You do not have to sell to use the equity in your home. Find out how a home equity loan works.
Once you have equity in your property, you can access it for various purposes, including funding another investment property or renovating your home. A home equity loan is a convenient way to access this equity.
The most common type of home equity loan is a line of credit. It functions similarly to a credit card by allowing you to access funds as you need them up to a pre-approved credit limit. However, you only pay interest on what you borrow, and there is no obligation to pay any of the principal until you reach the credit limit.
A line of credit can be taken out as a new standalone home loan, or you can split your current home loan with a line of credit facility.
The more you know about home equity loans, the easier the decision will be to tap into your home's equity. Here are answers to some of the popular questions borrowers ask us.
How much equity do I need to qualify for a home equity loan?
It would be best if you had at least 20% equity in your home to consider taking out a home equity loan. If you try to borrow more than 80% loan-to-value (LVR), you may have to pay lenders mortgage insurance (LMI) – even if you have paid it before on your original loan.
To calculate equity, take the value of your home and minus the amount you owe on it. For example, if your home is valued at $850,000 and you still owe $650,000 on your mortgage, you have $200,000 in equity or 23%. In this example, the loan-to-value ratio is 76%.
Your home must be valued at a realistic price. If property values drop and your home has been valued at an inflated price, you may find you owe more on the mortgage than the home is worth. In addition, because your home secures the debt on your loan, your property is at risk if you fail to make the payments.
What can I use a home equity loan for?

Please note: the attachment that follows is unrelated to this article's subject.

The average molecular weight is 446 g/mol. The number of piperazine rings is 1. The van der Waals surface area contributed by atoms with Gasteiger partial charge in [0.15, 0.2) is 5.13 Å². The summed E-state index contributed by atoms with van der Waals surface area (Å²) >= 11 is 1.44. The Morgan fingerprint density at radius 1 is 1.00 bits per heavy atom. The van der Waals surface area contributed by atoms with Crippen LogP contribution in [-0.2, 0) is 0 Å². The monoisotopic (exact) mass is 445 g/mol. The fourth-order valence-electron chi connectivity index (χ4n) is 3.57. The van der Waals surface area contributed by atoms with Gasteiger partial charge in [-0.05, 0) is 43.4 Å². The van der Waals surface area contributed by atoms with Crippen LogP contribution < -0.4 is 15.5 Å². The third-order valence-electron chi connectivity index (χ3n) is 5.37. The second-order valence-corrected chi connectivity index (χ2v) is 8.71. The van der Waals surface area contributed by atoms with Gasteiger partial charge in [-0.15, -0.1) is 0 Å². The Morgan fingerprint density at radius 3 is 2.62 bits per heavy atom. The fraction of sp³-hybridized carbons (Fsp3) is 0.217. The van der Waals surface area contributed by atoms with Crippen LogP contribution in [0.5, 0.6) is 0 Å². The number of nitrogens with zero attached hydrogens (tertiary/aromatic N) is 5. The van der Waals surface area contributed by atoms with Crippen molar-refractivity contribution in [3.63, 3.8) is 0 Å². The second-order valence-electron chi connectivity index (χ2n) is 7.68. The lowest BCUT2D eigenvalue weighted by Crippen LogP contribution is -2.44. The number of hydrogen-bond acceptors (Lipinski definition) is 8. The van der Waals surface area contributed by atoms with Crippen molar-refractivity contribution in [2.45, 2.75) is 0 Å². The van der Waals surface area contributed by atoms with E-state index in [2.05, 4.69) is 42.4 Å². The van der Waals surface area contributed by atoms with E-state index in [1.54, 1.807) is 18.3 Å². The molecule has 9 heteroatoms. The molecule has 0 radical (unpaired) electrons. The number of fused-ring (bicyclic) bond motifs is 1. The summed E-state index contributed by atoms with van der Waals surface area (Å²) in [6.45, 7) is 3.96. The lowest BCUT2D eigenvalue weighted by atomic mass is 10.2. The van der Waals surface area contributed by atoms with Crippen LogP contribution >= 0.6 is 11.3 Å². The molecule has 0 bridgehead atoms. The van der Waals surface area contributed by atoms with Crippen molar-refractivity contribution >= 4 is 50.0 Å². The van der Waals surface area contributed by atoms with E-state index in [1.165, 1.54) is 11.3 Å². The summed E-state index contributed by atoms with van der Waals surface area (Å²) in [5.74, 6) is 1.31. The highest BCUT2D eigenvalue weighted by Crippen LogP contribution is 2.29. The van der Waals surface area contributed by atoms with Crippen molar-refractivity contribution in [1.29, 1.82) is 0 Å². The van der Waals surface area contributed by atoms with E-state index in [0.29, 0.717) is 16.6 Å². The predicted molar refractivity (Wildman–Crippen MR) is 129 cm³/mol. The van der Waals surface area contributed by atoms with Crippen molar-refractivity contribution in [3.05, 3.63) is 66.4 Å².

There are many different uses for home equity loans. For example, you might want to purchase another property, invest in shares, renovate, buy a new car or start a business. As part of the application process, some lenders may ask you to prove the purpose of your loan, but this depends on the lender and the amount you need.
Home equity loans usually attract higher interest rates than traditional variable rate loans, but in most cases, they are still cheaper than credit cards or personal loans.
Learn how much you can save through refinancing.
How do I access the money?
You can withdraw the funds quickly, usually through ATMs and EFTPOS. The money does not have to be used at once; you can access it when and where you need it. Sticking to a budget will help you resist the temptation to overspend.
How do the repayments work?
You are assessed for a home equity loan using similar criteria to a regular home loan. However, the lender sets the credit limit, and principal repayments are only required once this limit has been reached.
Each month you are required to make the minimum interest-only repayments, with the option to make principal and interest repayments if you choose. In addition, the terms of repayments are flexible, allowing you to make additional repayments without restriction.
Interest is charged only on the money you use, not on the total amount of the available credit. This means you can lower your interest charges by accessing your funds as you need them rather than using all the money at once.
What downsides should I be aware of?
It would be best to prepare for interest rate rises throughout the loan, so consider whether you have enough cash flow to act as a buffer.
Also, keep in mind that your loan will not get paid off over time if you are not paying off the principal. So if you do not force yourself to stick to a regular payment plan, there is the risk that you may still owe the same amount on your home loan as you started with ten years down the track.
The best way to use this type of loan is to maintain the maximum amount of money within your line of credit at all times. Speak to your mortgage broker about ways to achieve this.
This article is prepared based on general information. It does not consider individual financial objectives or needs and is not financial product advice, and the content quoted from Yellow Brick Road Blog.